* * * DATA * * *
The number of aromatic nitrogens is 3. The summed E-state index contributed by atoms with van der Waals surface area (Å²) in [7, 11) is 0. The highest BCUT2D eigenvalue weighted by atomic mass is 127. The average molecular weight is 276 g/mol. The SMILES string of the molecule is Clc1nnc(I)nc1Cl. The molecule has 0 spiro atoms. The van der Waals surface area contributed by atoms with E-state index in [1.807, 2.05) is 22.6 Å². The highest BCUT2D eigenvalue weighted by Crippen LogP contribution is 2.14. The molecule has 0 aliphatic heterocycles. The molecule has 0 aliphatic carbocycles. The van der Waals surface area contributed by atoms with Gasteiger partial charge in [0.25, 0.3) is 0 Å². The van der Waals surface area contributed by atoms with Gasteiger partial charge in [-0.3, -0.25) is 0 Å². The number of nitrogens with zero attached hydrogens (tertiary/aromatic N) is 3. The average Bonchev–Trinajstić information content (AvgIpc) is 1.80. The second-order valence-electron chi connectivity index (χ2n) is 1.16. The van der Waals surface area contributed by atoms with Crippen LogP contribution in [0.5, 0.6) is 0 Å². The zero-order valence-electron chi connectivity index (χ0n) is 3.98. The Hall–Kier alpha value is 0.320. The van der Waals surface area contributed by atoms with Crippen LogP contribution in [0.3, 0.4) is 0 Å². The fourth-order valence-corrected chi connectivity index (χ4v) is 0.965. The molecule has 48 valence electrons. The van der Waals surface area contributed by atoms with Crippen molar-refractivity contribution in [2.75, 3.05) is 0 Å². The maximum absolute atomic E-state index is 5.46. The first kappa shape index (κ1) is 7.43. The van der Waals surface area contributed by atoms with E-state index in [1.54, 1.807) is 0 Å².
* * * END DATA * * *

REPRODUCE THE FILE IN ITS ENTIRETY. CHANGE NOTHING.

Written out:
The number of aromatic nitrogens is 3. The summed E-state index contributed by atoms with van der Waals surface area (Å²) in [7, 11) is 0. The highest BCUT2D eigenvalue weighted by atomic mass is 127. The average molecular weight is 276 g/mol. The SMILES string of the molecule is Clc1nnc(I)nc1Cl. The molecule has 0 spiro atoms. The van der Waals surface area contributed by atoms with E-state index in [1.807, 2.05) is 22.6 Å². The highest BCUT2D eigenvalue weighted by Crippen LogP contribution is 2.14. The molecule has 0 aliphatic heterocycles. The molecule has 0 aliphatic carbocycles. The van der Waals surface area contributed by atoms with Gasteiger partial charge in [0.25, 0.3) is 0 Å². The van der Waals surface area contributed by atoms with Gasteiger partial charge in [-0.3, -0.25) is 0 Å². The number of nitrogens with zero attached hydrogens (tertiary/aromatic N) is 3. The average Bonchev–Trinajstić information content (AvgIpc) is 1.80. The second-order valence-electron chi connectivity index (χ2n) is 1.16. The van der Waals surface area contributed by atoms with Crippen LogP contribution in [0.5, 0.6) is 0 Å². The zero-order valence-electron chi connectivity index (χ0n) is 3.98. The Hall–Kier alpha value is 0.320. The van der Waals surface area contributed by atoms with Crippen LogP contribution in [0.3, 0.4) is 0 Å². The fourth-order valence-corrected chi connectivity index (χ4v) is 0.965. The molecule has 48 valence electrons. The van der Waals surface area contributed by atoms with Crippen molar-refractivity contribution in [2.75, 3.05) is 0 Å². The maximum absolute atomic E-state index is 5.46. The first kappa shape index (κ1) is 7.43. The van der Waals surface area contributed by atoms with E-state index in [1.54, 1.807) is 0 Å².